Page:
The Marketing Week Press Advertising Summit, which took place this week, was both poignant and revealing. Poignant, because it marked the first occasion for 17 years that the national newspaper houses have managed to bury their ingrained antipathy enough to attend an industry event like this. And revealing because, as chairman Torin Douglas quickly surmised, many of the issues had – like Miss Havisham’s wedding apparel – remained eerily untouched in the intervening period.
National newspapers are, to all surface appearances, an industry in a time warp. Painfully aware of generic decline, they have sought to combat the problem by ignoring it. Or rather by engaging in an internecine conflict for market share, which has seemingly blinded them to changes in the outside world. Clients say it, agencies say it; but only now are the newspapers themselves beginning to heed the criticism. One of the most telling comments at the conference, delivered without apparent irony, came from OMD managing partner Tim McCloskey, who at one point expressed genuine surprise at an unusually ‘exciting and vibrant’ presentation from a national newspaper – more the sort of thing he routinely got from radio.
There are, of course, many reasons for the genteel decline of national newspaper circulations over the years. Some, such as the information revolution and the pressure it has put upon our time to read newspapers, are beyond the control of the industry. Others most definitely are not. If national newspapers have failed to capitalise on the opportunities offered by a fragmenting commercial TV sector, it is largely their own fault. They have stood by while other ‘junior’ media, such as outdoor and radio, have hugely increased their market share.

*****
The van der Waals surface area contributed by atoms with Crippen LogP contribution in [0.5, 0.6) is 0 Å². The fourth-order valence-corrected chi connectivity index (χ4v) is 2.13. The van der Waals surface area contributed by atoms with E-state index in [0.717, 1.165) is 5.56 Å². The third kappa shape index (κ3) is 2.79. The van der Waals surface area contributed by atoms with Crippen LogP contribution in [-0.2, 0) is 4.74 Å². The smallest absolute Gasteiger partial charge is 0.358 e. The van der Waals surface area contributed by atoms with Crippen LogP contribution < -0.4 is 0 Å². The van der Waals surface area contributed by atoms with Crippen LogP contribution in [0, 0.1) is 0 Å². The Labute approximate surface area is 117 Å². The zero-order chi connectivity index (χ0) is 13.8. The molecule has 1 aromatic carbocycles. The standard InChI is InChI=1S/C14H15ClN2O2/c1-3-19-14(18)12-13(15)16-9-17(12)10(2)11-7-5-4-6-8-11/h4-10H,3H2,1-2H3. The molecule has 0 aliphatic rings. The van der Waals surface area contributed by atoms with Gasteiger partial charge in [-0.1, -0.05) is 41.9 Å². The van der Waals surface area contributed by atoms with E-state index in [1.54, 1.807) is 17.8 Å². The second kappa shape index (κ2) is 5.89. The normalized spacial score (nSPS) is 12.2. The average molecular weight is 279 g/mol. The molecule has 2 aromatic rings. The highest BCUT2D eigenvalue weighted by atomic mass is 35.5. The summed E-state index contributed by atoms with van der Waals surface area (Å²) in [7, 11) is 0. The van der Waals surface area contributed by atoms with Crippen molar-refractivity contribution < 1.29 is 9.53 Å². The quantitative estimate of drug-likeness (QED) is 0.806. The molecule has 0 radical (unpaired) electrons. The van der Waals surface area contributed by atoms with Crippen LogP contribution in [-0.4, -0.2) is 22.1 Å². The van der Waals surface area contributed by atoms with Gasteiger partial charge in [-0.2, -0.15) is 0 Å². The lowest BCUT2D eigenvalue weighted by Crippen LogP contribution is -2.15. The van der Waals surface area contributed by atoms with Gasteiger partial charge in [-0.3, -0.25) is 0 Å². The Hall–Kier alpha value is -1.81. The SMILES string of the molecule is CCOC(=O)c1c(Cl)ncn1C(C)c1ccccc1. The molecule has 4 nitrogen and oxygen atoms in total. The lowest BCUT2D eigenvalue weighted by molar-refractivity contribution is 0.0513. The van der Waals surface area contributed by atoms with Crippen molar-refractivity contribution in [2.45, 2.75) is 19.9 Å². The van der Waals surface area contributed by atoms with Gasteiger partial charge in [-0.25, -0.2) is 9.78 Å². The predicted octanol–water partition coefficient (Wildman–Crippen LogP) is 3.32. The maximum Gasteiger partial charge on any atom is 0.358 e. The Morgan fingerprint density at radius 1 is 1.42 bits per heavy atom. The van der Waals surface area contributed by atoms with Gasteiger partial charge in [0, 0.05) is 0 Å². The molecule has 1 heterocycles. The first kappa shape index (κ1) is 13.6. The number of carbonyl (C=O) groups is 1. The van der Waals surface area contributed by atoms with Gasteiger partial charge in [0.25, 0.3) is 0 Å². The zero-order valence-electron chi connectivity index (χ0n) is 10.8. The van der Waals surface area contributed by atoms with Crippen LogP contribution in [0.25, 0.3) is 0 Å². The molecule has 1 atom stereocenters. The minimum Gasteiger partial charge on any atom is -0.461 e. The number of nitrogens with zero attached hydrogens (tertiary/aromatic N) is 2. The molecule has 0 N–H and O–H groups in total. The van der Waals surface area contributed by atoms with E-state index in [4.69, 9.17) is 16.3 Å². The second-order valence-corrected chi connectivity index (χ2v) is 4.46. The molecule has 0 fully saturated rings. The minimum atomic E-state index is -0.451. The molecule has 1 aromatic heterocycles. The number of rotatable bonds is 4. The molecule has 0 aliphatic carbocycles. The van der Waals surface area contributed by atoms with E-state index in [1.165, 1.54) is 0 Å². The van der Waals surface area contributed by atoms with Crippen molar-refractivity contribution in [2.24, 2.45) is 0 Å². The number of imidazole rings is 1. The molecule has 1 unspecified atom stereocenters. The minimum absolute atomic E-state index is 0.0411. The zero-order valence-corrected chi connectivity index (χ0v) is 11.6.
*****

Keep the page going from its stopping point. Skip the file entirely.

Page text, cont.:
It is difficult to avoid the conclusion that one of the reasons for this failure is an inability to market their brands generically. And what brands. As Times Newspapers managing director and NPA chairman Clive Milner said during the conference, if you exclude Japan, the UK can lay claim to five of the top seven newspapers in the world. What’s more, they wield an enviable power – brand loyalty, and indeed political and social influence – over their consumers.
So, leverage is definitely there, if the owners can only find sufficient common cause to exploit it. This does not necessarily entail the NPA setting up a formal RAB-style marketing body. It’s more a question, judging from comments made by leading advertisers, of ushering in a change of attitude.
It boils down to this. At a time when national newspapers – even the tabloids – have become more dependent upon advertising and less on circulation as their main stream of revenue, they seem strangely incapable of communicating properly with the people who hold the purse-strings. It would be wrong to blame this on the apathy of newspaper marketing and sales departments; on the contrary, examples of sophisticated database management and energetic promotional enterprise abound. But what use is this if it fails to capture the imagination of advertisers? The challenge facing the industry is to shake off an insular obsession with decline and present a more coherent, galvanising offering. That way, everyone can win.